As a representative of Wrestlenomics, I knew my questions had to be fact-based and oriented on the more serious side. Personally, I think the pressers would be a lot more interesting if the kayfabe questions were dumped entirely; the pressers are too good of an opportunity with one of the most powerful individuals in wrestling, as well as numerous top performers being available for questions, to be wasted by asking kayfabe-based questions, or complimenting the people on their performances. However, I understand that there is a market for kayfabe-based comments and “soft news” and those questions will always be a part of the pressers.

I do think there should be more people at the pressers pushing for real information. The conduct of some members of the media is questionable. Before the presser started, I heard one media member loudly talking about how people on social media complain about the media not asking “tough questions”, and stated that you simply cannot do that. The individual then said that if Vince McMahon was in front of them at a presser, they would obviously not ask McMahon about the recent NDA scandals.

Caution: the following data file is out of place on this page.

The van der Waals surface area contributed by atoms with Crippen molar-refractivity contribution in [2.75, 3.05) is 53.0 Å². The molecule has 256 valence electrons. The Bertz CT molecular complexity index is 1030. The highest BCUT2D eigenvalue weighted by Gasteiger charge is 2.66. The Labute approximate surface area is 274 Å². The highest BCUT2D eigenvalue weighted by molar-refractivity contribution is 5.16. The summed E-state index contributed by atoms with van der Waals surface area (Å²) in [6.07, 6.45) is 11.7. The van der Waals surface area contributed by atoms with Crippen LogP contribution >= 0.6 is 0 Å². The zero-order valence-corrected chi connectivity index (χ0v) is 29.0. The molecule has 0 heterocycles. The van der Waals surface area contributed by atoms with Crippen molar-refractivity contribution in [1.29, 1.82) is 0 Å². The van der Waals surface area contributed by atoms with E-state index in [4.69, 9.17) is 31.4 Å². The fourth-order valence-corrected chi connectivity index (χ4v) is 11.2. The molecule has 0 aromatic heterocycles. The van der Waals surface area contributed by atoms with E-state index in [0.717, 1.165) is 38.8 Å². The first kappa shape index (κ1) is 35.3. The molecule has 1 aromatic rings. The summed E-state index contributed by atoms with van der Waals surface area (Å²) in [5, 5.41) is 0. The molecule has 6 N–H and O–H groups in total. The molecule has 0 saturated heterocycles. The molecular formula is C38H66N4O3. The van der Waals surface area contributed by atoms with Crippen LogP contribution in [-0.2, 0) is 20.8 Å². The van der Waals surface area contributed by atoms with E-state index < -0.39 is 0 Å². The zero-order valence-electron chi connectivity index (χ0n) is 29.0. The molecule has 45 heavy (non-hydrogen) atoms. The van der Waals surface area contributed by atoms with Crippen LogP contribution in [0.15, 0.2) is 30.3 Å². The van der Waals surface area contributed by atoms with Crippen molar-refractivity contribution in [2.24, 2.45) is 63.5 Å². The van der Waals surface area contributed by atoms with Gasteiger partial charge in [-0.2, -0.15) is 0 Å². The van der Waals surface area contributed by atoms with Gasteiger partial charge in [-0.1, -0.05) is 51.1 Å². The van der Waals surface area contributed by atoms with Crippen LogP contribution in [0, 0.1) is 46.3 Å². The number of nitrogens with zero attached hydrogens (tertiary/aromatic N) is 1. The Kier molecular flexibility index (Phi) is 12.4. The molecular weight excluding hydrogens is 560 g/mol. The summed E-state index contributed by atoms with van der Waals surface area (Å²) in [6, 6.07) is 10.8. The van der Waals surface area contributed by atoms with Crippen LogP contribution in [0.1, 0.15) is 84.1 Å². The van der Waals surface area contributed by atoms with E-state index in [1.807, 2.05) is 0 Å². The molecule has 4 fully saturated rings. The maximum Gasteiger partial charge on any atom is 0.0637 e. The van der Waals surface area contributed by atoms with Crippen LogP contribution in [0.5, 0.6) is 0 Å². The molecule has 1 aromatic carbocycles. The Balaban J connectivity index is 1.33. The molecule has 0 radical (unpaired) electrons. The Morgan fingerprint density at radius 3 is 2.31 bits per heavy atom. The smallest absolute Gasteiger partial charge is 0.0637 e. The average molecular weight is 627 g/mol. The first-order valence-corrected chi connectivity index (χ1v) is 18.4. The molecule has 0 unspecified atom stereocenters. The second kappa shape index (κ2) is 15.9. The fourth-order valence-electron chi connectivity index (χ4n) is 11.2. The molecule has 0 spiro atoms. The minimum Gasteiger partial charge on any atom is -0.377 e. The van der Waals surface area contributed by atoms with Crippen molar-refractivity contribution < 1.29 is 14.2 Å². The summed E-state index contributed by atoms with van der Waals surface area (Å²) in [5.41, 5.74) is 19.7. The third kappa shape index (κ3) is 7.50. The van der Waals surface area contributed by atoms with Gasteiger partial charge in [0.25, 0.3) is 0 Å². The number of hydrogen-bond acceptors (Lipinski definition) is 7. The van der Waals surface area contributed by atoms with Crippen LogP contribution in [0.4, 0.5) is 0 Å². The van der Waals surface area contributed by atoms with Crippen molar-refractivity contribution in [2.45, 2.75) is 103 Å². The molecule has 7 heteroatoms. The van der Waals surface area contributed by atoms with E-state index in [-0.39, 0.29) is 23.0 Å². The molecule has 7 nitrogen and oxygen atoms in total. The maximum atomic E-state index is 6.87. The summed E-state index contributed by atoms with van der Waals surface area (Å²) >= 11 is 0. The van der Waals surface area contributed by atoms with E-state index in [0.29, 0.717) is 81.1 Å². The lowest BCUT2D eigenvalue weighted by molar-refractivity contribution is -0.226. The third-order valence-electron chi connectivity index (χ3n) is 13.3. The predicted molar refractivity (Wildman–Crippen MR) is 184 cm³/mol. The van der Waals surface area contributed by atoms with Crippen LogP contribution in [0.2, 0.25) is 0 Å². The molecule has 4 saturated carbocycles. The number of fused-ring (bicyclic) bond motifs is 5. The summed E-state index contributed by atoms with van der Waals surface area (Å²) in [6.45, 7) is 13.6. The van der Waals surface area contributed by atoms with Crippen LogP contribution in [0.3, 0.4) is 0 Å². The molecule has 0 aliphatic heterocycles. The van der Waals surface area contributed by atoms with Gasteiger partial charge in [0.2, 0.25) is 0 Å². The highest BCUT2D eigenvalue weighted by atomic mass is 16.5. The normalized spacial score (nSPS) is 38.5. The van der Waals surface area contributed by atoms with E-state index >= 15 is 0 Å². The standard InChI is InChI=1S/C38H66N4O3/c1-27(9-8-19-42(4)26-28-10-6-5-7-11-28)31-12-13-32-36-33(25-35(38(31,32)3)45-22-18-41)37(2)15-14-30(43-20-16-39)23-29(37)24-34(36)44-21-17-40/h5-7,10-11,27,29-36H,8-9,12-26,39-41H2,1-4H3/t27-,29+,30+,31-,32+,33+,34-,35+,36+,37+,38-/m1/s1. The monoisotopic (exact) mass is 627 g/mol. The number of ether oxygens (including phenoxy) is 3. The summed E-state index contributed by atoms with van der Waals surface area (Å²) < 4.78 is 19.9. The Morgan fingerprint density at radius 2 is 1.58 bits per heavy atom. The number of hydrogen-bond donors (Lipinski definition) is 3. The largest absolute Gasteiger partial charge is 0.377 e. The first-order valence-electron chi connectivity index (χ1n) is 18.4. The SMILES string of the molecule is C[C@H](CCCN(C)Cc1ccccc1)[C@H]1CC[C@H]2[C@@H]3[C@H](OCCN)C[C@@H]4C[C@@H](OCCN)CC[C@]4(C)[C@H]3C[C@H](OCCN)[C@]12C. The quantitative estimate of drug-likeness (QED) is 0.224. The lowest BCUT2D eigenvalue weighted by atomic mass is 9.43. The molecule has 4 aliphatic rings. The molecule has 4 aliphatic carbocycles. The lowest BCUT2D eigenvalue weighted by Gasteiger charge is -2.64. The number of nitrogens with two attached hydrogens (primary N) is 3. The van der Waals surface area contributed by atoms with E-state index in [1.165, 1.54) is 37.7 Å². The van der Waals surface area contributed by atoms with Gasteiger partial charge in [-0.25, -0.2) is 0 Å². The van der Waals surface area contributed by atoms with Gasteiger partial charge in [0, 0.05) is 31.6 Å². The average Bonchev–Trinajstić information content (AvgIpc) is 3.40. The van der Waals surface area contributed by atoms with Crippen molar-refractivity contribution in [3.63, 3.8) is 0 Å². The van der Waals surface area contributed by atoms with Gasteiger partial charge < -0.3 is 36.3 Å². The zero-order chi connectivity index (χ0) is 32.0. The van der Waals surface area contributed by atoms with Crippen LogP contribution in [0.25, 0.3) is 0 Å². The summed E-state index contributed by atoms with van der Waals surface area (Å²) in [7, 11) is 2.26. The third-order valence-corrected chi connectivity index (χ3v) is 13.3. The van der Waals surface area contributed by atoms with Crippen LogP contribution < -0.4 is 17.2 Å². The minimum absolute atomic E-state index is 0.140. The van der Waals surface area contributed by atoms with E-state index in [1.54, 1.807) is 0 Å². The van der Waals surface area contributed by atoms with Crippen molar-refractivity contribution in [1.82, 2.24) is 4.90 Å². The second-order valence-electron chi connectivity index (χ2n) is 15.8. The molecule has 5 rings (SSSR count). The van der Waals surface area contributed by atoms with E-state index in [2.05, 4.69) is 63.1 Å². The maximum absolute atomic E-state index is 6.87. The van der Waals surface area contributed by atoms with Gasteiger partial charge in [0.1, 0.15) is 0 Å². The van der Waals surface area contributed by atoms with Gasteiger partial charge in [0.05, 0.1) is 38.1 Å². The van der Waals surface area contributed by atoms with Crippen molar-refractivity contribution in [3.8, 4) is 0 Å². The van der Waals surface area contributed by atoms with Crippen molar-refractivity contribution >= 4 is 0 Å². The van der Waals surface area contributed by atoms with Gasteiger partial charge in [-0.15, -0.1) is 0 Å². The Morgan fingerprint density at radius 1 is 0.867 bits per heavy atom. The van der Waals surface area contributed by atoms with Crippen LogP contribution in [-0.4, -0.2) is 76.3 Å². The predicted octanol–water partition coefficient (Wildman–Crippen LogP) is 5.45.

That shows the difference in mentality between the various members of the wrestling media. To me, not asking Vince McMahon about the scandals if presented with an opportunity to do so would be a complete dereliction of your duty as a member of the press. To other people, it’s a toxic idea, something to steer clear of at all costs for fear of ruining a relationship with sources. My response to that would be how valuable of a relationship do you have with a source if you are not allowed to ask them the most important questions?

There is also a tendency for some people to include their own opinions before asking a question, things such as, “I think that was a great match. What do you think (wrestler X)?” 

Not only are these questions boring, they also pose an ethical dilemma. By asserting your own (favorable) opinion into the question, you are admitting a clear bias towards a particular response, something that reporters should steer clear from.

Why do people choose to insert their own views into the presser? One explanation is that they are afraid of having a negative relationship with the person they are interviewing, such as a wrestler they like. By prefacing a question with a compliment, they are indicating that they are a fan of the wrestler, and that the wrestler should appreciate them for saying they had a great match or whatever.